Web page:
Anyway, Ichiro was the Gardner replacement. The Yankees acquired him on two conditions. One, he would have to hit toward the bottom of the order. And two, he’d have to play left field rather than his usual right field. Ichiro agreed because he wanted to play on a contender, so the trade was made. He hit .261/.288/.353 (77 wRC+) with the Mariners before the trade and .322/.340/.454 (114 wRC+) with the Yankees after the trade. The trade was great! The two-year extension that followed … not so much.
As for the guys the Mariners got the trade, Farquhar gave them a few nice years as a setup man, though that didn’t last and he later wound up with the Rays. They released him yesterday. Mitchell never did pitch for the Mariners. He spent the rest of the season in Triple-A and was released in April 2013, and was pitching in independent ball by 2014.
July 25th, 2012: AL East Notes: Yankees, Hanley, Orioles
Yankees GM Brian Cashman said he’ll engage the market for a third baseman, Joel Sherman of the New York Post reports. The Yankees will consider all third base options, including Chase Headley of the Padres, ESPN.com’s Buster Olney reports (on Twitter). It seems unlikely that the Yankees would meet the Padres’ asking price for Headley, Heyman writes (on Twitter).
Heh. The Yankees had been after Headley for a while. That 2012 season was his monster season. Headley hit .286/.376/.498 (145 wRC+) with 31 home runs that season. He’s never come close to doing that again. The Padres declined to trade Headley was his value was at its peak, and they wound up settling for Yangervis Solarte and Rafael DePaula two years later. Womp womp.
July 25th, 2012: AL East Notes: Lester, Blue Jays, Aramis
The Yankees aren’t likely to pursue Aramis Ramirez, Jon Heyman of CBSSports.com reports (on Twitter).
Ramirez was in year one — year one! — of his three-year, $36M deal with the Brewers at the time. He hit .300/.360/.540 (139 wRC+) with 27 home runs that year, so he could still rake even at age 34, but taking on two and a half years of his three-year contract? Nah.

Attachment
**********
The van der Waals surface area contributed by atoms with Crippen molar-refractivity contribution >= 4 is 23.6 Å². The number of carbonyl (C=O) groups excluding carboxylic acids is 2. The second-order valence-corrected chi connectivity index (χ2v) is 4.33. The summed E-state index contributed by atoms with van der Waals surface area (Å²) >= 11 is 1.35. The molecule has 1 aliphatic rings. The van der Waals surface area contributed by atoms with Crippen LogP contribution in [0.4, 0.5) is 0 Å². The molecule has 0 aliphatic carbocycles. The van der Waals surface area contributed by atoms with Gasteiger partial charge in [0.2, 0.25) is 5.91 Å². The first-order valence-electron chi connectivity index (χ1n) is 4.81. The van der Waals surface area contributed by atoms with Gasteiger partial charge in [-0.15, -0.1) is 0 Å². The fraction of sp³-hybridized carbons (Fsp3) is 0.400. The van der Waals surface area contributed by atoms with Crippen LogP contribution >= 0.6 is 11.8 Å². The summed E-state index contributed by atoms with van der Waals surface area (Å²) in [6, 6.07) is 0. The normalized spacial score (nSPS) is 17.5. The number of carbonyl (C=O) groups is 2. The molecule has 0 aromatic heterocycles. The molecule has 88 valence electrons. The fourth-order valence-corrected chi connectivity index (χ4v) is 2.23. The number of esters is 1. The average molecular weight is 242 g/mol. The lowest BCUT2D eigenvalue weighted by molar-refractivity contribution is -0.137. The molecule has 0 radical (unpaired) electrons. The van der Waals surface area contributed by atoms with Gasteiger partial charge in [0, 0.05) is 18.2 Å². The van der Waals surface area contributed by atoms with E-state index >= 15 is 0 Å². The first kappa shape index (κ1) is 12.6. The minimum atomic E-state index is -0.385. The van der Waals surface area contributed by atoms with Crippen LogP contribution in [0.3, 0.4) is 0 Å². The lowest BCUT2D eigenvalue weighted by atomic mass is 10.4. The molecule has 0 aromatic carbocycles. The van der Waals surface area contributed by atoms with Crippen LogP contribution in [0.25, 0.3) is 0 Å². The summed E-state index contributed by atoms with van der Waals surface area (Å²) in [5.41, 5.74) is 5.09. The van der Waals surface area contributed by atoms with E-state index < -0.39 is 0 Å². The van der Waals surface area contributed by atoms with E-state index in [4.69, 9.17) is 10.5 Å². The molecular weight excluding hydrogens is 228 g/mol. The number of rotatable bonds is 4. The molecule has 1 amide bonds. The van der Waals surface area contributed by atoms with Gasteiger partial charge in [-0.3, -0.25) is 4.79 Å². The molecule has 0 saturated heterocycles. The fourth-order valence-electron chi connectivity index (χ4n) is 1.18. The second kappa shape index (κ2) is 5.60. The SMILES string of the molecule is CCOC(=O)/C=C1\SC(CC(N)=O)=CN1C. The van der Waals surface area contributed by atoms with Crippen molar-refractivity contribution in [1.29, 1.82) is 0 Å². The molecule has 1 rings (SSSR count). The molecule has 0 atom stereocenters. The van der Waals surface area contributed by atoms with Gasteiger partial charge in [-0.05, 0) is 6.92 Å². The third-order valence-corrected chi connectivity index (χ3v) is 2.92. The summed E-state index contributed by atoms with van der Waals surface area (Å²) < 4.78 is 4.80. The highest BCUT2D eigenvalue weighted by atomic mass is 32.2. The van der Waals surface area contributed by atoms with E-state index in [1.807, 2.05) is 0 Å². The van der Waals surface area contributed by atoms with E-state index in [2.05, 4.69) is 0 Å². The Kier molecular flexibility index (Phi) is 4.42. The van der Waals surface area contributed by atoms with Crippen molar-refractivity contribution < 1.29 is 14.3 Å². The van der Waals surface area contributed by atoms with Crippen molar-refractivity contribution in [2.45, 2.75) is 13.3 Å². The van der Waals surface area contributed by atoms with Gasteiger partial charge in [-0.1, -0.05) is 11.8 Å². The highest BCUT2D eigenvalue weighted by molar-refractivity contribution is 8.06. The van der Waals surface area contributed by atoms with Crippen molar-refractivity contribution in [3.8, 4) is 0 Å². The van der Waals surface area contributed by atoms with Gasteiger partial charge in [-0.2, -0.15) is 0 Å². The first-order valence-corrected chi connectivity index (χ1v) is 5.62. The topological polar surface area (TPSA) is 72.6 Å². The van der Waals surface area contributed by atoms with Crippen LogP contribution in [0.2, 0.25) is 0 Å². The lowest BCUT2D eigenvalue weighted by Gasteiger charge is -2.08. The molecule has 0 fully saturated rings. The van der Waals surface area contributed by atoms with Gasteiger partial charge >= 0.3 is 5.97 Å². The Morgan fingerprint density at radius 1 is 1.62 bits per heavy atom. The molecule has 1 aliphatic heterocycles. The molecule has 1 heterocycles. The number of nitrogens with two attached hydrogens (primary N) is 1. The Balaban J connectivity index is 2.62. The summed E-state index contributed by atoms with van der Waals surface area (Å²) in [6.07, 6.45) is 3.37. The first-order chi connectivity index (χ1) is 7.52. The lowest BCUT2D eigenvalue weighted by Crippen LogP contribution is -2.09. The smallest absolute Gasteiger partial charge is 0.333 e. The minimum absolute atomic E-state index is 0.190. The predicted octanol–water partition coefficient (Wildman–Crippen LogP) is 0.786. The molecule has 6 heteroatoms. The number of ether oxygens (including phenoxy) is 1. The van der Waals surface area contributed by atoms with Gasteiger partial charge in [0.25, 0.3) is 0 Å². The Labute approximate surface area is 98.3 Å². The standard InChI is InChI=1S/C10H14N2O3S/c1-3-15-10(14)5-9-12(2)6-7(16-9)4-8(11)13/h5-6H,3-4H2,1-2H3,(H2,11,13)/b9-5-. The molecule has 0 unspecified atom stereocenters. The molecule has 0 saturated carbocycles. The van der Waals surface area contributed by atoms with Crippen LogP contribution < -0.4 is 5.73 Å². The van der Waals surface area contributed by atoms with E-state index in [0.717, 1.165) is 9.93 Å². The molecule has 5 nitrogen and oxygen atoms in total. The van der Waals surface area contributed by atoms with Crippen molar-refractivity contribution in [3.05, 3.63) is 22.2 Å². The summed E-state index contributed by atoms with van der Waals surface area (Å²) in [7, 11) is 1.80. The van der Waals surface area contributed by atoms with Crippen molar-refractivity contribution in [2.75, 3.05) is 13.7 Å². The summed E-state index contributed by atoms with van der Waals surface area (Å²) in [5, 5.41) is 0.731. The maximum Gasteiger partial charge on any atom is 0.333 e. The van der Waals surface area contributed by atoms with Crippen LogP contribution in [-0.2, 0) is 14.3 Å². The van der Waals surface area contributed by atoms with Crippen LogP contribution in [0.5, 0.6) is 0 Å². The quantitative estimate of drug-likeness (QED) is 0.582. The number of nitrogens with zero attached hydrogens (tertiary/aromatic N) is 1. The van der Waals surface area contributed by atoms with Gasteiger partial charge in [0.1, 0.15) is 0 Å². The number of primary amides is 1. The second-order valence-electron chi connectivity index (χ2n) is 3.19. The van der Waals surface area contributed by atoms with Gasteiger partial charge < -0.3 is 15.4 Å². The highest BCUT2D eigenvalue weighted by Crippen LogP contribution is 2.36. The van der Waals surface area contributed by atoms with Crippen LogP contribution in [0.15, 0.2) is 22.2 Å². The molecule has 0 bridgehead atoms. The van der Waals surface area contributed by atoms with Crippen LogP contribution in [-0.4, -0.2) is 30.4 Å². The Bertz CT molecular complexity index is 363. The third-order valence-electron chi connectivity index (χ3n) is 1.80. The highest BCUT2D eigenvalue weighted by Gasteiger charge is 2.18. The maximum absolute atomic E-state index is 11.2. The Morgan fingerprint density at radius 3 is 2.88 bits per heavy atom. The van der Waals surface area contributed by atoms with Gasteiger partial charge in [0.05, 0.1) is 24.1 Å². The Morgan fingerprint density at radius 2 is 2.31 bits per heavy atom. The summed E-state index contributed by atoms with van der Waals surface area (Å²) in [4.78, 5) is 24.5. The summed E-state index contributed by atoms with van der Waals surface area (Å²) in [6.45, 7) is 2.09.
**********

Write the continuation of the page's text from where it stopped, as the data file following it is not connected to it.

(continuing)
July 25th, 2012: Phillies Notes: Wigginton, Lee, Pence Rollins
The Yankees considered pursuing Ty Wigginton, but the Phillies aren’t offering him up, Jon Heyman of CBSSports.com reports (on Twitter).
Any time you’re a bad team like the 2012 Phillies and you have a guy like Ty Wigginton, you have to hold on to him at all costs. He hit .235/.314/.375 (87 wRC+) with eleven home runs that year, then left as a free agent after the season. Definitely hold on to that guy. That’s what smart teams do. I’m glad Wigginton finally retired, by the way. I don’t think any role player has generated more “the Yankees should get this guy” commentary than Wigginton. Either him or Mark DeRosa.
July 30th, 2012: AL West Notes: Greinke, Ryan, Rangers
The Yankees attempted to acquire Brendan Ryan from the Mariners, but Seattle turned them down, Jon Heyman of CBSSports.com reports (on Twitter). Ryan is one of many infield options the Yankees have considered this month.
Ryan hit .194/.277/.278 (61 wRC+) in 2012. I know he was a fantastic defender, but .194/.277/.278 is .194/.277/.278. How do you turn down an offer for that guy down when you’re a bad team? That was peak Jack Zduriencik. Overrate the hell out of marginal players based on sketchy defensive stats.
July 31st, 2012: Pirates, Yankees Swap McGehee, Qualls
The end of the Qualls era. I was actually pretty excited about McGehee. The Yankees needed some third base protection because Alex Rodriguez was dealing with some nagging injuries, plus McGehee could play some first base, and his right-handed bat was a welcome addition to a left-handed heavy lineup. He then hit .151/.220/.264 (28 wRC+) in 59 plate appearances with the Yankees and was released after the season. McGehee is currently hitting .299/.368/.493 for the Yomiuri Giants in Japan, where apparently they juice the ball even more than MLB.
July 31st, 2012: Marlins Tried To Unload Carlos Lee
5:05pm: Two teams told ESPN.com’s Jayson Stark that the Marlins thought they had traded Lee to the Yankees today (Twitter link). However, Lee wouldn’t waive his no-trade clause. The sides were never close to completing a trade, ESPN.com’s Buster Olney writes (on Twitter).
Hmmm. One side says the deal was in place, but Lee squashed it with his no-trade clause, the other says there was no deal. I lean toward the latter. I don’t think the Yankees had anything worked out. I guess they could have looked at Lee as DH depth? The guy hit .264/.332/.365 (91 wRC+) with negative defense and baserunning value that year. I’m a sucker for a good “this guy was almost traded to that team” story. This one is pretty lame.